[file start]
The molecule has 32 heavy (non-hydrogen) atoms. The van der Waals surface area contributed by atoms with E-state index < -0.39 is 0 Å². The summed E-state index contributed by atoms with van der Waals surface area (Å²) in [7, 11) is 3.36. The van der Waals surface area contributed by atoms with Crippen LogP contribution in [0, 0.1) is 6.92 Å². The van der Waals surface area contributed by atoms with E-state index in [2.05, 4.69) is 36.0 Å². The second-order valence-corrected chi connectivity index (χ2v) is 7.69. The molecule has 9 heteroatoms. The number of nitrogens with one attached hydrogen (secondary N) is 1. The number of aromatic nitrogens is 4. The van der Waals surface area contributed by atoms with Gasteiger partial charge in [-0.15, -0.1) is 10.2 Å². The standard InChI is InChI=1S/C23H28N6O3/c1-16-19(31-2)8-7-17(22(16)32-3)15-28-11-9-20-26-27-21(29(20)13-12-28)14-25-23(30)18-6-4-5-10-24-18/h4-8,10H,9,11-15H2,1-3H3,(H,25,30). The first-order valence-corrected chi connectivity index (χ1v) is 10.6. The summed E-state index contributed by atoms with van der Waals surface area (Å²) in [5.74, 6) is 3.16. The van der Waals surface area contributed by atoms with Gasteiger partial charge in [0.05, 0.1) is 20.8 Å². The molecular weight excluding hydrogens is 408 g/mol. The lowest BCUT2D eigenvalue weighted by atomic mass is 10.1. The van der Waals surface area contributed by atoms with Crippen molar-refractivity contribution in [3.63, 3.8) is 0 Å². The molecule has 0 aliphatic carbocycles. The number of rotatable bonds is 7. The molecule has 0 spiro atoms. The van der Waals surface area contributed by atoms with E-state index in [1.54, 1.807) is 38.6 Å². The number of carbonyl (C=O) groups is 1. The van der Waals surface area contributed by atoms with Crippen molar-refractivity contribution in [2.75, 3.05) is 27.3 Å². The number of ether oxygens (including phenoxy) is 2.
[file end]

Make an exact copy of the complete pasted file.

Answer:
The molecule has 32 heavy (non-hydrogen) atoms. The van der Waals surface area contributed by atoms with E-state index < -0.39 is 0 Å². The summed E-state index contributed by atoms with van der Waals surface area (Å²) in [7, 11) is 3.36. The van der Waals surface area contributed by atoms with Crippen LogP contribution in [0, 0.1) is 6.92 Å². The van der Waals surface area contributed by atoms with E-state index in [2.05, 4.69) is 36.0 Å². The second-order valence-corrected chi connectivity index (χ2v) is 7.69. The molecule has 9 heteroatoms. The number of nitrogens with one attached hydrogen (secondary N) is 1. The number of aromatic nitrogens is 4. The van der Waals surface area contributed by atoms with Gasteiger partial charge in [-0.15, -0.1) is 10.2 Å². The standard InChI is InChI=1S/C23H28N6O3/c1-16-19(31-2)8-7-17(22(16)32-3)15-28-11-9-20-26-27-21(29(20)13-12-28)14-25-23(30)18-6-4-5-10-24-18/h4-8,10H,9,11-15H2,1-3H3,(H,25,30). The first-order valence-corrected chi connectivity index (χ1v) is 10.6. The summed E-state index contributed by atoms with van der Waals surface area (Å²) in [5.74, 6) is 3.16. The van der Waals surface area contributed by atoms with Gasteiger partial charge in [0.05, 0.1) is 20.8 Å². The molecular weight excluding hydrogens is 408 g/mol. The lowest BCUT2D eigenvalue weighted by atomic mass is 10.1. The van der Waals surface area contributed by atoms with Crippen molar-refractivity contribution in [3.63, 3.8) is 0 Å². The molecule has 0 aliphatic carbocycles. The number of rotatable bonds is 7. The molecule has 0 spiro atoms. The van der Waals surface area contributed by atoms with E-state index in [1.54, 1.807) is 38.6 Å². The number of carbonyl (C=O) groups is 1. The van der Waals surface area contributed by atoms with Crippen molar-refractivity contribution in [2.75, 3.05) is 27.3 Å². The number of ether oxygens (including phenoxy) is 2.